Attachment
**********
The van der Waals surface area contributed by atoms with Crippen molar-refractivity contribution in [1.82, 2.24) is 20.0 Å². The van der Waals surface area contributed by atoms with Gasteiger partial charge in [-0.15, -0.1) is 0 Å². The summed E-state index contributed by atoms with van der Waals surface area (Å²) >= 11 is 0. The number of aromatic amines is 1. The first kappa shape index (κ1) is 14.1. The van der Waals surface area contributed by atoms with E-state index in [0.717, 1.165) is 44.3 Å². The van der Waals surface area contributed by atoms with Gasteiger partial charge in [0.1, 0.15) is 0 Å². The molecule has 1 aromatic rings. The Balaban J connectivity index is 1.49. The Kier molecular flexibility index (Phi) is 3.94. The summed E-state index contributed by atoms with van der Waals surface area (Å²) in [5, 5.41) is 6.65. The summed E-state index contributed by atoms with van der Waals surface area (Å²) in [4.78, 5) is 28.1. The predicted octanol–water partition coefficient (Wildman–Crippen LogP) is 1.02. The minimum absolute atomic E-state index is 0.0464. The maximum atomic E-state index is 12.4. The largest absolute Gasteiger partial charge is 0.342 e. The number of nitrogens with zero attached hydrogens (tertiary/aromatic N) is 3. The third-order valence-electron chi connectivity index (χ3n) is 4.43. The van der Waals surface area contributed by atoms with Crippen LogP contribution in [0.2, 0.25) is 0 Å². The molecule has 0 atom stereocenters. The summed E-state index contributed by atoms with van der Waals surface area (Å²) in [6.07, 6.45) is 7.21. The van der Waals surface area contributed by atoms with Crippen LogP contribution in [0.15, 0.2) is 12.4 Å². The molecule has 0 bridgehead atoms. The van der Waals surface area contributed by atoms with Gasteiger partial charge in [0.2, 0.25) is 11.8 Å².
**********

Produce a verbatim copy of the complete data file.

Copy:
The van der Waals surface area contributed by atoms with Crippen molar-refractivity contribution in [1.82, 2.24) is 20.0 Å². The van der Waals surface area contributed by atoms with Gasteiger partial charge in [-0.15, -0.1) is 0 Å². The summed E-state index contributed by atoms with van der Waals surface area (Å²) >= 11 is 0. The number of aromatic amines is 1. The first kappa shape index (κ1) is 14.1. The van der Waals surface area contributed by atoms with E-state index in [0.717, 1.165) is 44.3 Å². The van der Waals surface area contributed by atoms with Gasteiger partial charge in [0.1, 0.15) is 0 Å². The molecule has 1 aromatic rings. The Balaban J connectivity index is 1.49. The Kier molecular flexibility index (Phi) is 3.94. The summed E-state index contributed by atoms with van der Waals surface area (Å²) in [5, 5.41) is 6.65. The summed E-state index contributed by atoms with van der Waals surface area (Å²) in [4.78, 5) is 28.1. The predicted octanol–water partition coefficient (Wildman–Crippen LogP) is 1.02. The minimum absolute atomic E-state index is 0.0464. The maximum atomic E-state index is 12.4. The largest absolute Gasteiger partial charge is 0.342 e. The number of nitrogens with zero attached hydrogens (tertiary/aromatic N) is 3. The third-order valence-electron chi connectivity index (χ3n) is 4.43. The van der Waals surface area contributed by atoms with Crippen LogP contribution in [0.2, 0.25) is 0 Å². The molecule has 0 atom stereocenters. The summed E-state index contributed by atoms with van der Waals surface area (Å²) in [6.07, 6.45) is 7.21. The van der Waals surface area contributed by atoms with Crippen LogP contribution in [0.15, 0.2) is 12.4 Å². The molecule has 0 bridgehead atoms. The van der Waals surface area contributed by atoms with Gasteiger partial charge in [0.2, 0.25) is 11.8 Å².